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The Lead

Killing Cancer on the Run

April 22, 2014 3:30 pm | by Skip Derra | Articles | Comments

A dream solution to cancer metastasis has been to develop a method that can track and kill the cancer cells that are on the move. The complexity at which those cancer cells operate has long been a formidable obstacle to stopping metastases, which cause 90 percent of cancer deaths, but that may change. 

Child’s Autism Risk Accelerates with Mother’s Age, Study Says

April 22, 2014 3:21 pm | News | Comments

Older parents are more likely to have a child who develops an autism spectrum disorder (ASD)...

How the Body Fights Against Viruses

April 22, 2014 3:13 pm | News | Comments

Scientists have now shown how double stranded RNA, such as viral genetic information, is...

CT Measures Potentially Dangerous Arterial Plaque in Diabetic Patients

April 22, 2014 3:04 pm | News | Comments

Imaging of the coronary arteries with computed tomography angiography provides an accurate...

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Fast Way to Measure DNA Repair

April 22, 2014 2:57 pm | News | Comments

A team of researchers has developed a test that can rapidly assess several DNA repair systems, which could help determine individuals’ risk of developing cancer and help doctors predict how a given patient will respond to chemotherapy drugs.   

Brain Size Matters in Animal Self-control

April 22, 2014 2:47 pm | Videos | Comments

Scientists collaborated on the first large-scale investigation into the evolution of self-control in animals, defined in the study as the ability to inhibit powerful but ultimately counter-productive behavior.            

Lab Turns Skin Cells into Human Airway Tissue

April 22, 2014 12:25 pm | News | Comments

Using reprogrammed skin cells, researchers have for the first time used stem cell techniques to grow fully functional assemblies of the cells that line airways leading to the lungs.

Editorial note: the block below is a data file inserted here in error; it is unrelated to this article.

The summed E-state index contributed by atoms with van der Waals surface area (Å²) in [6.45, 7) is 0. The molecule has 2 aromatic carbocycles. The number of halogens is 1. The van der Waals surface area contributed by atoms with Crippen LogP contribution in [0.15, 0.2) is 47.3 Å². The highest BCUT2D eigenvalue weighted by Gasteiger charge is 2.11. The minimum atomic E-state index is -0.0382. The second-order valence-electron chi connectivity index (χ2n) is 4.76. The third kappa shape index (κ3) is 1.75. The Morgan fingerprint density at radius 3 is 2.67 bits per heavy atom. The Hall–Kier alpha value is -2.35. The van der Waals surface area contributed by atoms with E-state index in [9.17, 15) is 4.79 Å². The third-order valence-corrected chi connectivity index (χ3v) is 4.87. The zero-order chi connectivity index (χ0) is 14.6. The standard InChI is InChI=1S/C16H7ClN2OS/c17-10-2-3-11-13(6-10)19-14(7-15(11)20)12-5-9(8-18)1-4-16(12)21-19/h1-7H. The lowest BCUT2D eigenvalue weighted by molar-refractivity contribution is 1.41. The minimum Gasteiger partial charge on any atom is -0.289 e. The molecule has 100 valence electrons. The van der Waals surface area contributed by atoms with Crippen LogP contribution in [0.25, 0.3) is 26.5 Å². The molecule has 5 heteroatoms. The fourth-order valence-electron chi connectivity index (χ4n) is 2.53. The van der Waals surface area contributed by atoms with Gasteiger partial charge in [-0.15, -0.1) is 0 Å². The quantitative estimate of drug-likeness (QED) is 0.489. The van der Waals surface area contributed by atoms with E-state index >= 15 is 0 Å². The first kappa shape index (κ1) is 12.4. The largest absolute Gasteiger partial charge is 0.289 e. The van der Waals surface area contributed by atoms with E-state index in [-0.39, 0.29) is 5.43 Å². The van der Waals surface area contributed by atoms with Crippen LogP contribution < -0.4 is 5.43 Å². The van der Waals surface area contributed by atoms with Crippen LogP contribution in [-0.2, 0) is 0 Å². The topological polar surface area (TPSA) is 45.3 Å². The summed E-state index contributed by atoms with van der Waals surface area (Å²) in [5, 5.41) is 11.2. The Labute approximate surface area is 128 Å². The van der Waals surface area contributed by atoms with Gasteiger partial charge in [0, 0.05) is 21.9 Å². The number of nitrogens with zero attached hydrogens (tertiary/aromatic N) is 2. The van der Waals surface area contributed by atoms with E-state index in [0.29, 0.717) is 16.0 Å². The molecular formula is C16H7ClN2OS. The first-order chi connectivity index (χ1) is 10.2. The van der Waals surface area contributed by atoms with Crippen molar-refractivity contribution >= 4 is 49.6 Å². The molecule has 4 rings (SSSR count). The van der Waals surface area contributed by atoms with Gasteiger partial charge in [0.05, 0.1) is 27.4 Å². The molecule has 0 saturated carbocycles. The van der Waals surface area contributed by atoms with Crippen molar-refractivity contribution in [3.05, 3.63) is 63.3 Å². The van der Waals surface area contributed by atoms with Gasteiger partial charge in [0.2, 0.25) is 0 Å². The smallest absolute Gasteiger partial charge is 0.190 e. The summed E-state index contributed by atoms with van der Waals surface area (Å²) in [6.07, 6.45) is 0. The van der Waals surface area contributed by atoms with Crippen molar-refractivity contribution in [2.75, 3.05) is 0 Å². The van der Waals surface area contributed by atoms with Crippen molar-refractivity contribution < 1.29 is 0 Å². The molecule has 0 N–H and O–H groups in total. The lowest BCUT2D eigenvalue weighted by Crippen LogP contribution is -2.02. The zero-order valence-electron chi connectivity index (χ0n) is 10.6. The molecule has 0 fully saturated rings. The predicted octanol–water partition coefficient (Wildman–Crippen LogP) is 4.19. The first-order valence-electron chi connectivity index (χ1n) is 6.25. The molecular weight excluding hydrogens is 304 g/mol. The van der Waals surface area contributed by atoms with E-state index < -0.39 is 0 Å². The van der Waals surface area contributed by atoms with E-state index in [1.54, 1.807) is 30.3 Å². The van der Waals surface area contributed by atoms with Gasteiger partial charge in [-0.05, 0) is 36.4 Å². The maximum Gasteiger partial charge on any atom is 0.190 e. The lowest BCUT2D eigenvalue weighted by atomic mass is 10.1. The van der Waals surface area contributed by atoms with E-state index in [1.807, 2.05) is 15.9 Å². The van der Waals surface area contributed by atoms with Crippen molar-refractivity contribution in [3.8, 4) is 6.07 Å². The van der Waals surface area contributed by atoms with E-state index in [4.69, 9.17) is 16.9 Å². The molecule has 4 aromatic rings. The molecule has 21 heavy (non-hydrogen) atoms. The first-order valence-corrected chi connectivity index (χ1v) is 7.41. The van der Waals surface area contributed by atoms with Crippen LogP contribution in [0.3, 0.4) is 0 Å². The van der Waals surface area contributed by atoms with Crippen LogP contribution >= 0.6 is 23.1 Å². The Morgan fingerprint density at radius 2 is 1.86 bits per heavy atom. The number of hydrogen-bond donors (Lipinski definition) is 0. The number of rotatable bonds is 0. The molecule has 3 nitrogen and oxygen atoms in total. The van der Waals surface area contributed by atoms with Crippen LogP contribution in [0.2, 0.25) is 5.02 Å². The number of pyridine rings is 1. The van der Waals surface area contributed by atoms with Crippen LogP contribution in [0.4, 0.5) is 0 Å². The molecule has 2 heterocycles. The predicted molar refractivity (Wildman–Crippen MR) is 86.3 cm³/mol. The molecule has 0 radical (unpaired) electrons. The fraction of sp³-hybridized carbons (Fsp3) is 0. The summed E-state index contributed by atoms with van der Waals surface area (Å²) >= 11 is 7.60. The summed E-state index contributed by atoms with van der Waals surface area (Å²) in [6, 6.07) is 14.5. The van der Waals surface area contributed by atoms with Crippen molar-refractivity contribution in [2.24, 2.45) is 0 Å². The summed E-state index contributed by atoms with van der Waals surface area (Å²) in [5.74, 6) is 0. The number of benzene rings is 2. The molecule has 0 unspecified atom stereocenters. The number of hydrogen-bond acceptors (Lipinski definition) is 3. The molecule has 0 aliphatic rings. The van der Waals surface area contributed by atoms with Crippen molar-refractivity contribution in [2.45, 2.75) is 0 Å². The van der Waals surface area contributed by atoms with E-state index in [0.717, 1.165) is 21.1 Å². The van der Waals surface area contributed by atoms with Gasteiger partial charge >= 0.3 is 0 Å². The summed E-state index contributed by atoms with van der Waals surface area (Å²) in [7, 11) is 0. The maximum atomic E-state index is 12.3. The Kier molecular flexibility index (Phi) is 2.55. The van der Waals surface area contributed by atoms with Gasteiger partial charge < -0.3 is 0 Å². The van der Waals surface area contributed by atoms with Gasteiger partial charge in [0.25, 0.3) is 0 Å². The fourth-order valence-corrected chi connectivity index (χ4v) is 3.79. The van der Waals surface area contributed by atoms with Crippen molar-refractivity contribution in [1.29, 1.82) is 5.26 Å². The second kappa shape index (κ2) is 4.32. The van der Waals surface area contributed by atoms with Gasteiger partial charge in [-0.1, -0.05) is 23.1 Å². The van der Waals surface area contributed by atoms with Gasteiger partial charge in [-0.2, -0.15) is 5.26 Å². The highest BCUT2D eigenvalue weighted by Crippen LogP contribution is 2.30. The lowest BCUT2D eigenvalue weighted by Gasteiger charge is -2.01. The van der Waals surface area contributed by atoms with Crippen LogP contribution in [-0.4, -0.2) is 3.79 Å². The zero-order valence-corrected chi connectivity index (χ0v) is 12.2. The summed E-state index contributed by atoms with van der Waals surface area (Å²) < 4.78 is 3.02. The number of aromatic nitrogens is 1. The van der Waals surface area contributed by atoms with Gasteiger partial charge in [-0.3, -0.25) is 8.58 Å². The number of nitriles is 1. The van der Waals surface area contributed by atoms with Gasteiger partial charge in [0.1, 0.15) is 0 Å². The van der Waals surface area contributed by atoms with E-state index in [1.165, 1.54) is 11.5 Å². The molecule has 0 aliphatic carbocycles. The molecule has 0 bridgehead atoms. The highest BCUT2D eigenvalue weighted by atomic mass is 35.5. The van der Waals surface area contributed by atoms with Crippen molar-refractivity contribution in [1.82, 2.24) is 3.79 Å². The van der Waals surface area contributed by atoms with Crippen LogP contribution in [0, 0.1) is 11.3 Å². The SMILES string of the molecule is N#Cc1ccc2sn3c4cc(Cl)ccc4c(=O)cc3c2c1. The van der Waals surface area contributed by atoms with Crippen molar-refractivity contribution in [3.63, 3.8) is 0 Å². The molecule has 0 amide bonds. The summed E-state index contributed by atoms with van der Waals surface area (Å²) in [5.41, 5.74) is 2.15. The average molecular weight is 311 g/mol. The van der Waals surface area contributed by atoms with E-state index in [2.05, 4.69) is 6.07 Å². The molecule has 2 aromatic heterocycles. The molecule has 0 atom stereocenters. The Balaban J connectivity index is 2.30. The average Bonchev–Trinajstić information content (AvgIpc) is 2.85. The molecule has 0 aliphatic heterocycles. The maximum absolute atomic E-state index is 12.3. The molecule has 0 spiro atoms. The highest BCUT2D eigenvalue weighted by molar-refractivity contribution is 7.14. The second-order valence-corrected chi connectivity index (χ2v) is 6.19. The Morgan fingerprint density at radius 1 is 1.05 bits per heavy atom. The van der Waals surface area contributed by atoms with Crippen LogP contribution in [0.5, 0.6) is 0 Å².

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Brain Activity Observed in Real Time

April 22, 2014 12:14 pm | News | Comments

Scientists have worked together to create tools for observing nerves in living animals that signal between themselves in real time, which will help them understand how those individual signals add up to the complex collection of a person's thoughts and memories.

Breaking News: Sleep Disorder Linked to Brain Diseases

April 22, 2014 8:58 am | News | Comments

Researchers say that rapid-eye-movement sleep behavior disorder (RBD), which causes people to act out their dreams, is the best current predictor of brain diseases like Parkinson's and Alzheimer's.               

Muscle Weakness in Alcoholism Linked to Mitochondrial Repair Issues

April 21, 2014 2:49 pm | News | Comments

Muscle weakness from long-term alcoholism may stem from an inability of mitochondria, the powerhouses of cells, to self-repair, according to a new study. In the research, scientists found evidence that chronic heavy alcohol use affects a gene involved in mitochondrial repair and muscle regeneration.

'Molecular Tweezer' is a Step Toward Parkinson’s Treatment

April 21, 2014 2:43 pm | Videos | Comments

The most effective way to tackle debilitating diseases is to punch them at the start and keep them from growing. Research shows that a small “molecular tweezer” keeps proteins from clumping, the first step of disorders such as Parkinson’s disease, Alzheimer’s disease and Huntington’s disease.

Cancer Stem Cells Linked to Drug Resistance

April 21, 2014 2:25 pm | News | Comments

Most drugs used to treat lung, breast and pancreatic cancers also promote drug-resistance and ultimately spur tumor growth. Researchers have discovered a biomarker called CD61 that appears responsible for inducing tumor metastasis by enhancing the stem cell-like properties of cancer cells.

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Scientists ID Source of Most Bladder Cancer Cases

April 21, 2014 2:15 pm | News | Comments

A single type of cell in the lining of the bladder is responsible for most cases of invasive bladder cancer, according to researchers. This study is the first to pinpoint the normal cell type that can give rise to invasive bladder cancers.   

Turning Science on its Head

April 21, 2014 2:07 pm | News | Comments

Neuroscientists have made a discovery that turns 160 years of neuroanatomy on its head. Myelin, the electrical insulating material in the body long known to be essential for the fast transmission of impulses along the axons of nerve cells, is not as ubiquitous as thought, according to new work.

Ginseng Can Treat, Prevent Influenza

April 21, 2014 12:17 pm | News | Comments

Ginseng can help treat and prevent influenza and respiratory syncytial virus (RSV), a respiratory virus that infects the lungs and breathing passages, according to new research findings.                   

Down Syndrome, Leukemia Link Uncovered

April 21, 2014 11:48 am | News | Comments